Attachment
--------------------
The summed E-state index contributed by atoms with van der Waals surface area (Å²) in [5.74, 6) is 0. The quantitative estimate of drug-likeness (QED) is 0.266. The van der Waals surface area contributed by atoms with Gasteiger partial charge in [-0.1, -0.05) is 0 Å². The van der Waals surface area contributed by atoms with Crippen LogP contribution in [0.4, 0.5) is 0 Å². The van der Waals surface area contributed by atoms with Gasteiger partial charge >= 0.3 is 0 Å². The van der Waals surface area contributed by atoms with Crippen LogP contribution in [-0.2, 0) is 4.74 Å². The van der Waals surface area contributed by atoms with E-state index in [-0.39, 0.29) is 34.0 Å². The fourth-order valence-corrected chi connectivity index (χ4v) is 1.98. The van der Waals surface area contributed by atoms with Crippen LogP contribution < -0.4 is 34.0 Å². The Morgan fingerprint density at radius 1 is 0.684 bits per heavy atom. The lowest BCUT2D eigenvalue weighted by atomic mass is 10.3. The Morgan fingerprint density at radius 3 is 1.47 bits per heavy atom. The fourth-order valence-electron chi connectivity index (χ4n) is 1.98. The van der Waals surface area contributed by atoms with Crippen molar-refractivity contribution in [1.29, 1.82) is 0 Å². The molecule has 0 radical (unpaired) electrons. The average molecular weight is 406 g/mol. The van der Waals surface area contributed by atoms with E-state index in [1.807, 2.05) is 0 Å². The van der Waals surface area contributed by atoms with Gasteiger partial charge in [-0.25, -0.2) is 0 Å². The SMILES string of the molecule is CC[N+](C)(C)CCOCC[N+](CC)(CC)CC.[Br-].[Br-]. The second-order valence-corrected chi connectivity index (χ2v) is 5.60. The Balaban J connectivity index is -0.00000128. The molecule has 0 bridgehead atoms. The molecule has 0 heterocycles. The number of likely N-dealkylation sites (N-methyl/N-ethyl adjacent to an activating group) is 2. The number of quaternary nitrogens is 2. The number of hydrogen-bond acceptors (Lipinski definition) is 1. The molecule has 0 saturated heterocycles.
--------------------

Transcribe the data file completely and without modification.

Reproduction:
The summed E-state index contributed by atoms with van der Waals surface area (Å²) in [5.74, 6) is 0. The quantitative estimate of drug-likeness (QED) is 0.266. The van der Waals surface area contributed by atoms with Gasteiger partial charge in [-0.1, -0.05) is 0 Å². The van der Waals surface area contributed by atoms with Crippen LogP contribution in [0.4, 0.5) is 0 Å². The van der Waals surface area contributed by atoms with Gasteiger partial charge >= 0.3 is 0 Å². The van der Waals surface area contributed by atoms with Crippen LogP contribution in [-0.2, 0) is 4.74 Å². The van der Waals surface area contributed by atoms with E-state index in [-0.39, 0.29) is 34.0 Å². The fourth-order valence-corrected chi connectivity index (χ4v) is 1.98. The van der Waals surface area contributed by atoms with Crippen LogP contribution < -0.4 is 34.0 Å². The Morgan fingerprint density at radius 1 is 0.684 bits per heavy atom. The lowest BCUT2D eigenvalue weighted by atomic mass is 10.3. The Morgan fingerprint density at radius 3 is 1.47 bits per heavy atom. The fourth-order valence-electron chi connectivity index (χ4n) is 1.98. The van der Waals surface area contributed by atoms with Crippen molar-refractivity contribution in [1.29, 1.82) is 0 Å². The molecule has 0 radical (unpaired) electrons. The average molecular weight is 406 g/mol. The van der Waals surface area contributed by atoms with E-state index in [1.807, 2.05) is 0 Å². The van der Waals surface area contributed by atoms with Gasteiger partial charge in [-0.25, -0.2) is 0 Å². The SMILES string of the molecule is CC[N+](C)(C)CCOCC[N+](CC)(CC)CC.[Br-].[Br-]. The second-order valence-corrected chi connectivity index (χ2v) is 5.60. The Balaban J connectivity index is -0.00000128. The molecule has 0 bridgehead atoms. The molecule has 0 heterocycles. The number of likely N-dealkylation sites (N-methyl/N-ethyl adjacent to an activating group) is 2. The number of quaternary nitrogens is 2. The number of hydrogen-bond acceptors (Lipinski definition) is 1. The molecule has 0 saturated heterocycles.